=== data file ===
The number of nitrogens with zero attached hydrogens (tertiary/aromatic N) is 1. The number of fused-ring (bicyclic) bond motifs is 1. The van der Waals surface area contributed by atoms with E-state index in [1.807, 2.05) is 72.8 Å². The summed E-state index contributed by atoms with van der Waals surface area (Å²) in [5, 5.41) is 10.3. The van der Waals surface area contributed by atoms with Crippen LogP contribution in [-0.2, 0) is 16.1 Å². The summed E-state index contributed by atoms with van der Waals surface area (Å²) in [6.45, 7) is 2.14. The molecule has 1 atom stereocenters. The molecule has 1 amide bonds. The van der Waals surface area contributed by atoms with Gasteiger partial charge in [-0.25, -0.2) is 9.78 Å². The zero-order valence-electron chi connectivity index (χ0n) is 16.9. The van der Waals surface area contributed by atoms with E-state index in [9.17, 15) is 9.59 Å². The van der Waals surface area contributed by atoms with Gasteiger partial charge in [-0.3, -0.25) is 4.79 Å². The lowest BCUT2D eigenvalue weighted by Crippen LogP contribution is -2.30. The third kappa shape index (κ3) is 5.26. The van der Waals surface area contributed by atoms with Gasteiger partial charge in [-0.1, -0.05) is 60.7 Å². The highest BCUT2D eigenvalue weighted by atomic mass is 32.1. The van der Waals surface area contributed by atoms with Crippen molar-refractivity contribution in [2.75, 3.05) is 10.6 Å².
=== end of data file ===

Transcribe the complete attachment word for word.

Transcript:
The number of nitrogens with zero attached hydrogens (tertiary/aromatic N) is 1. The number of fused-ring (bicyclic) bond motifs is 1. The van der Waals surface area contributed by atoms with E-state index in [1.807, 2.05) is 72.8 Å². The summed E-state index contributed by atoms with van der Waals surface area (Å²) in [5, 5.41) is 10.3. The van der Waals surface area contributed by atoms with Crippen LogP contribution in [-0.2, 0) is 16.1 Å². The summed E-state index contributed by atoms with van der Waals surface area (Å²) in [6.45, 7) is 2.14. The molecule has 1 atom stereocenters. The molecule has 1 amide bonds. The van der Waals surface area contributed by atoms with Gasteiger partial charge in [-0.25, -0.2) is 9.78 Å². The zero-order valence-electron chi connectivity index (χ0n) is 16.9. The van der Waals surface area contributed by atoms with E-state index in [9.17, 15) is 9.59 Å². The van der Waals surface area contributed by atoms with Gasteiger partial charge in [-0.3, -0.25) is 4.79 Å². The lowest BCUT2D eigenvalue weighted by Crippen LogP contribution is -2.30. The third kappa shape index (κ3) is 5.26. The van der Waals surface area contributed by atoms with Gasteiger partial charge in [-0.1, -0.05) is 60.7 Å². The highest BCUT2D eigenvalue weighted by atomic mass is 32.1. The van der Waals surface area contributed by atoms with Crippen molar-refractivity contribution in [2.75, 3.05) is 10.6 Å².